Colonel Henry Mucci, American Hero
Photo: Colonel Henry Mucci
Bridgeporter Henry Mucci was born in 1911 to an Italian immigrant family.
Despite being initially rejected from West Point as “short,” Mucci became a master of physical endurance and hand-to-hand fighting skills. In World War II, Mucci forged a crew of farmers into a dedicated, unstoppable U.S. Ranger battalion, one of the first American special forces units.
When the time came for a daring rescue mission in the Philippines, the military called on Lieutenant Colonel Henry Mucci and his team.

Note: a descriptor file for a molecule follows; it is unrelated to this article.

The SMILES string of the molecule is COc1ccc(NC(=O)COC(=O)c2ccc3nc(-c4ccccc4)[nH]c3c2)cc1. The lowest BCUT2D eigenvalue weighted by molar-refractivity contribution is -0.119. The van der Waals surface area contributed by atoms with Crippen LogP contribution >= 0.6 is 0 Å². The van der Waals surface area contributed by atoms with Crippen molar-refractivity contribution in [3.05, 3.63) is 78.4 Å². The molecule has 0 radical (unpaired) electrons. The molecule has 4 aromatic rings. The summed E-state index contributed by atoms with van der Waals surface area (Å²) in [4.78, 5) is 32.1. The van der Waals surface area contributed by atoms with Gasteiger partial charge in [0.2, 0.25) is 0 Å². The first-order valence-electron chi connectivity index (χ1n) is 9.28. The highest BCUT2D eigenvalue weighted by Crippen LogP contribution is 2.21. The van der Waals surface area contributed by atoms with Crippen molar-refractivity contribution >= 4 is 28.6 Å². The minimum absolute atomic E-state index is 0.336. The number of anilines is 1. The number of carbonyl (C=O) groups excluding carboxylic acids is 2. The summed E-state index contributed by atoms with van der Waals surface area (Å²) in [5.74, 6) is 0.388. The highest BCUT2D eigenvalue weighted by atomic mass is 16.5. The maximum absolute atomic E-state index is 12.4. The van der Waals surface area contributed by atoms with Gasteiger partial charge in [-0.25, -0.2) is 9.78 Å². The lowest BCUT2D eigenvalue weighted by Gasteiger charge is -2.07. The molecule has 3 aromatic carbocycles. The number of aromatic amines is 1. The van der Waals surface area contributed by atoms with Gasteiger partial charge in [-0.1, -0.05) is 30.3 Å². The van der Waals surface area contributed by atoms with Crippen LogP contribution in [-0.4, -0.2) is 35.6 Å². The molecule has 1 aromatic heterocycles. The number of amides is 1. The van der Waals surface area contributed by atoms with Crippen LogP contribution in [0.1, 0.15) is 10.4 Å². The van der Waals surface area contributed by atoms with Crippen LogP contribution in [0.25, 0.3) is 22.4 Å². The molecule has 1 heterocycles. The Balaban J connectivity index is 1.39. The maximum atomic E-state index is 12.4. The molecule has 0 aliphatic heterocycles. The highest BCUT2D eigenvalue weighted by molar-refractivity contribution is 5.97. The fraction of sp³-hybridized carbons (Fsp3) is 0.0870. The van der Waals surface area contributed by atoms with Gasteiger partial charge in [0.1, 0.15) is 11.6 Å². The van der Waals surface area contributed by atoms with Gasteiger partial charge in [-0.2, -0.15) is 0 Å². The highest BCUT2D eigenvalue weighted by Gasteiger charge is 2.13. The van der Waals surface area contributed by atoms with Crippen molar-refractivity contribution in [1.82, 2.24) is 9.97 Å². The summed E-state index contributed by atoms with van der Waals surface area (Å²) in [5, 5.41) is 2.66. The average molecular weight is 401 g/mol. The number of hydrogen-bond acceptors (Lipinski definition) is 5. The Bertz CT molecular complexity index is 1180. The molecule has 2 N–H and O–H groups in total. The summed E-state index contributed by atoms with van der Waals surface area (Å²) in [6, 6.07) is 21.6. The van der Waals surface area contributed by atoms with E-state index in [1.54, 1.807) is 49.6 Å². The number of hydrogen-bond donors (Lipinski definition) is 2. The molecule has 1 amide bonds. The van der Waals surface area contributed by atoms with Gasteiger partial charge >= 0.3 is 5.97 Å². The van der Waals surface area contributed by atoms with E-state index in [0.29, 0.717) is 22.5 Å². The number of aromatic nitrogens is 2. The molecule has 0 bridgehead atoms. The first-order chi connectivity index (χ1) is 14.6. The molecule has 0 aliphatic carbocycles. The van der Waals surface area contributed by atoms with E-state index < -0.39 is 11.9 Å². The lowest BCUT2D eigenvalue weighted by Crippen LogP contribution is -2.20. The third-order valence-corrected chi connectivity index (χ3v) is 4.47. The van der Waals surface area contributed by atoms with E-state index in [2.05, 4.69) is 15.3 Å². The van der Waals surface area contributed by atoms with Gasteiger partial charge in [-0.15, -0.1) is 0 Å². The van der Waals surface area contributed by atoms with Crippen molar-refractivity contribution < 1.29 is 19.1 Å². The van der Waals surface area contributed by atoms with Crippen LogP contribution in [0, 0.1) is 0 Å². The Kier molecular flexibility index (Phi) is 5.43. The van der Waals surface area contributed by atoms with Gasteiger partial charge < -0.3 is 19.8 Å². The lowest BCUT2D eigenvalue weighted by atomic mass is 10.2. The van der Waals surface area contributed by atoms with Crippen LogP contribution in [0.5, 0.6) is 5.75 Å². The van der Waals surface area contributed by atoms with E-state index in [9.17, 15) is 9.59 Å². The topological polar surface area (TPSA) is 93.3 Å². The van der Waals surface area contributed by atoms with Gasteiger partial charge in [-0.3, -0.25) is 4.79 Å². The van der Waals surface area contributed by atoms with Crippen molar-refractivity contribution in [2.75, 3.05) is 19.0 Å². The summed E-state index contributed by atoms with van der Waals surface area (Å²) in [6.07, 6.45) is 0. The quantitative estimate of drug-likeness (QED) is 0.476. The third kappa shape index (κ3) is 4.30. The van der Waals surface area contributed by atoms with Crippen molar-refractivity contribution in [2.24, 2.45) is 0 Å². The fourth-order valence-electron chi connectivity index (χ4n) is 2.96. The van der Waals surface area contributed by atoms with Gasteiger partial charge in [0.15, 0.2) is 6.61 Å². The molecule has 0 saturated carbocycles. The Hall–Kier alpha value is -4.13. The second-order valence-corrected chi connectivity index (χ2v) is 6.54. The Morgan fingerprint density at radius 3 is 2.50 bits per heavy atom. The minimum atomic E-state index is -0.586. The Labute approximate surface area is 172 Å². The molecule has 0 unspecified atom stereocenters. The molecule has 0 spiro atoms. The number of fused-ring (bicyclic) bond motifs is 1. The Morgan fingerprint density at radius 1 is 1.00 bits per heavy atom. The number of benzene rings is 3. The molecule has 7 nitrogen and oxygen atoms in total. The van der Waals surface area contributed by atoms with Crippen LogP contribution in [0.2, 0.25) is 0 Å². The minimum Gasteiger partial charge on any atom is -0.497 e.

Some 513 survivors from the infamous “Bataan Death March” were scheduled to be killed, and though the move lacked all strategic sense, the Rangers snuck through enemy lines, hustled thirty miles past thousands of Japanese troops, and stormed the prison camp. Only two Rangers died, and every single prisoner was carried back to safety. It was the largest successful rescue mission ever mounted in American history.
Want to learn more about Colonel Henry Mucci? The Bridgeport History Center has the following materials available:
— Bridgeport: Tales from the Park City. By Eric D. Lehman (Charleston, SC: The History Press, 2009.)
—Bridgeport at Work, Mary K. Witkowski 2002
— Bridgeport History Center, Newspaper Clipping File, Biography: Mucci, Henry
Related books: Ghost Soldiers. Sides, Hampton. 2001
The Great Raid, movie about Colonel Henry Mucci, 2005.